Little Tokyo ~ Los Angeles, CA

This was our second time in LA’s Little Tokyo – my first ever to any Little Tokyo, for that matter. On previous trips downtown, this enclave filled with shabu-shabu restaurants, bakeries, and Hello Kitty adorned boutique windows had kept itself a secret. Our initial discovery had been by chance, on a Sunday, when the space was packed with people; finding such a bustling spot in the midst of the usual weekend slow-mo was unexpected and welcomed. Dodging the lines that snaked out of every doorway, we found ourselves in a supermarket, distracted at every turn. Sweet and savoury, the colourful packaged goods decorated in anime and Japanese writing seduced themselves into our carry basket. We left $50 richer in rice crackers, matcha, and mochi, and made a vow to return on a quieter day. So that’s how we found ourselves in the area on a Tuesday, ready to explore.

The Little Tokyo Watchtower

The Little Tokyo Watchtower

From Little Tokyo you can see the tops of the buildings that comprise downtown LA; you have the Arts District to one side of it, and the Japanese American National History Museum at its end. The area is made up of about 5 blocks in total.

Japanese American National History Museum

Japanese American National History Museum

The Japanese American National History Museum opened in 1992 – 50 years after Franklin D. Roosevelt ordered the imprisonment of Japanese Americans. At the end of WWII, many Japanese returned to Little Tokyo; today however, most live in the surrounding cities of LA. We didn’t have time to explore the museum, but visited its store brimmed with Japanese knick knacks, art, and books.

Books in the Japanese American National Museum store

Books in the Japanese American National Museum store

Decorations at the museum's store

Decorations at the museum’s store

Good luck cat at the museum store

A lucky cat (?) at the museum store

Says Wikipedia…because of the global and local growth of overseas Japanese investment, Little Tokyo has resisted eradication and has continued to exist as a tourist attraction, community center, and home to Japanese American senior citizens and others…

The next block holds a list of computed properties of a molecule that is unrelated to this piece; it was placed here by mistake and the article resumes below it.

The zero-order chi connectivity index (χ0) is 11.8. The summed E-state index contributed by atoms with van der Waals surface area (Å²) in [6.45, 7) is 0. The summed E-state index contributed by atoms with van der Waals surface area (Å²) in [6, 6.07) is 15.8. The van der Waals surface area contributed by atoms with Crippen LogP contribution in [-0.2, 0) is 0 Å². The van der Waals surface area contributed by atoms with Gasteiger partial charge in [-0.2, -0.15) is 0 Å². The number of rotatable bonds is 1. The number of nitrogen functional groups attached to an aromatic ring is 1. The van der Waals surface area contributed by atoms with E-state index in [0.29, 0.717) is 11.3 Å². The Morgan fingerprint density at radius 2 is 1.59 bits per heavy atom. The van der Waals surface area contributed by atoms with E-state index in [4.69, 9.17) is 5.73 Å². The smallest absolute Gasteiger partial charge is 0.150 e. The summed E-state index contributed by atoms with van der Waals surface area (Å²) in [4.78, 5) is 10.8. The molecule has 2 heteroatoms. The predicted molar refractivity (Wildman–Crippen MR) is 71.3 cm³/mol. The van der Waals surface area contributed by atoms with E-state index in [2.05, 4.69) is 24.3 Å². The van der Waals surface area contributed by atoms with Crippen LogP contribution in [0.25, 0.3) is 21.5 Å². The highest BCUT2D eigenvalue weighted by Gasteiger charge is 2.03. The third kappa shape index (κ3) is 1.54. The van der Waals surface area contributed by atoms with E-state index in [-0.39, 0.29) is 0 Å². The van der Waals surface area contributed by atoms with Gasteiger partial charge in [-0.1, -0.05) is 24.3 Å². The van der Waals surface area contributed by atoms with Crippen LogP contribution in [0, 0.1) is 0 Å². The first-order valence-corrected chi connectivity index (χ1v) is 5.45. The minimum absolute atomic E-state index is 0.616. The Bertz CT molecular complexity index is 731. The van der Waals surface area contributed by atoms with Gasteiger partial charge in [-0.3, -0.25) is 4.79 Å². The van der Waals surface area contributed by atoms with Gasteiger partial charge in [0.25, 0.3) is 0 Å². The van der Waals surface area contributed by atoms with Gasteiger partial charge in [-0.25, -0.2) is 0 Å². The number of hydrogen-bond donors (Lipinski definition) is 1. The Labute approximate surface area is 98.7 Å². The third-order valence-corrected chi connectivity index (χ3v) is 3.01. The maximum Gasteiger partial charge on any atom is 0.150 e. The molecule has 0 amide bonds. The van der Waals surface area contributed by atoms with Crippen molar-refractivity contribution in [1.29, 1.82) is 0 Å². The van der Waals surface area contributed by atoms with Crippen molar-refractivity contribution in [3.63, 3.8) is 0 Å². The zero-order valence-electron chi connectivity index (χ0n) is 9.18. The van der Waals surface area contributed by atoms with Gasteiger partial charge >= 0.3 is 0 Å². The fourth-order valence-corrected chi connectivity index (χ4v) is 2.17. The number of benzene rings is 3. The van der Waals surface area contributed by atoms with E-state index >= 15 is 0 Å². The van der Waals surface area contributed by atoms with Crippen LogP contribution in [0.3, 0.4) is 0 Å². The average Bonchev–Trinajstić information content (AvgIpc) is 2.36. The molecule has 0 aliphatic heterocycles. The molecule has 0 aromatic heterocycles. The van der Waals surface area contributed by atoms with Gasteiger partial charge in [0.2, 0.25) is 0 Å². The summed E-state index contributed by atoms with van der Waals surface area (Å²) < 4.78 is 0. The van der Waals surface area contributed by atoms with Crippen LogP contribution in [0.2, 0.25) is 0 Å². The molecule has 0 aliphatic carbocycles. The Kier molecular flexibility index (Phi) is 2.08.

On my visits, I haven’t noticed a distinct tourist vibe in Little Tokyo – a good thing, and while many Japanese Americans may have moved out of the area, it is obvious that they congregate here.

Art as seen through the window the of Cultrural Affairs building.

Art as seen through the window of the Department of Cultural Affairs.

Quiet a and outlook onto the plaza and watchtower

Quiet a and outlook onto the plaza and watchtower

FOOD: red bean ice cream from Mikawaya Mochi Ice Cream, pour over coffees at Dulce Cafe, a green tea Malaysian Roti pastry, and rows of sake bottles – from specialty stores to grocery aisles, the international influence is woven into a strong Japanese fabric.

Red bean, plum, and mango ice cream

DSC_0182PSDSC_0192PSFully prepared to suffer the consequences of another grocery trip of riches, we made our way towards Weller Court, the location of the supermarket we’d found on our first visit to J-town, as the area is nicknamed. What we weren’t prepared for was a greeting of yellow police tape.

A neighbourhood scare...

A neighbourhood scare…

Baffled and feeling as if we’d overstayed our welcome, we turned around and made tracks to the car. We did stop at a smaller Japanese supermarket along the way, though our state of mind was firmly rooted back in the US of A.

Rice crackers - made in Japan

Rice crackers – made in Japan

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22 thoughts on “Little Tokyo ~ Los Angeles, CA

  1. A lovely post Marina and smashing photos as ever. Lots of familiar things to me. The lucky cat is called a Maneki-neko and you see them everywhere in Japan, outside restaurants and shops. They are supposed to bring the owner good luck as you guessed. πŸ™‚

    • Maneki – neko: that’s the spelling! I might have to go back and buy it for luck. You can never have enough. I hope these images evoked some great memories for you. I am glad you enjoyed them! Thank you.

  2. The Watchtower looks great from this angle, and I love the last black and white picture, and all the colorful shots in between, but especially the second one, of the museum.

    • Thanks Gabriele! That museum shot turned out on one take – I was happy as it could have meant multiple snaps πŸ˜‰ I am so happy to read your comment – I’m glad you liked these!

  3. Beautiful shots! My favorite is the Meineke Neko – we have a (real) cat that reminds us of the Meineke Neko so we’ve gotten a few figurines around the house.

  4. I’d love to go back to Little Tokyo and do some research on my ancestors. I’m told there are some records there. I’m also fascinated by all the shops and unique items, and just LOVE the food.
    Fabulous post and photos, Marina!

    • I hope you return to Little Tokyo. I am so glad to have discovered it. Are the records in the museum? It would be amazing to trace back for you. I love love love the food and cannot wait to return πŸ™‚ Thank you!

  5. Marina, fun to catch up on your adventures! Your visit to Little Tokyo takes me back to our time in San Fran’s Japantown. On the chilly days that we’ve been recently experiencing, a bowl of hot, soup certainly sounds divine. How have you made out with all your culinary purchases?

    • Hi Tricia!! Great to read from you. I do enjoy the Japanese culture and cannot wait to visit Japan itself. every time we buy anything edible, it is gone in 60 seconds! Hope you’re well!

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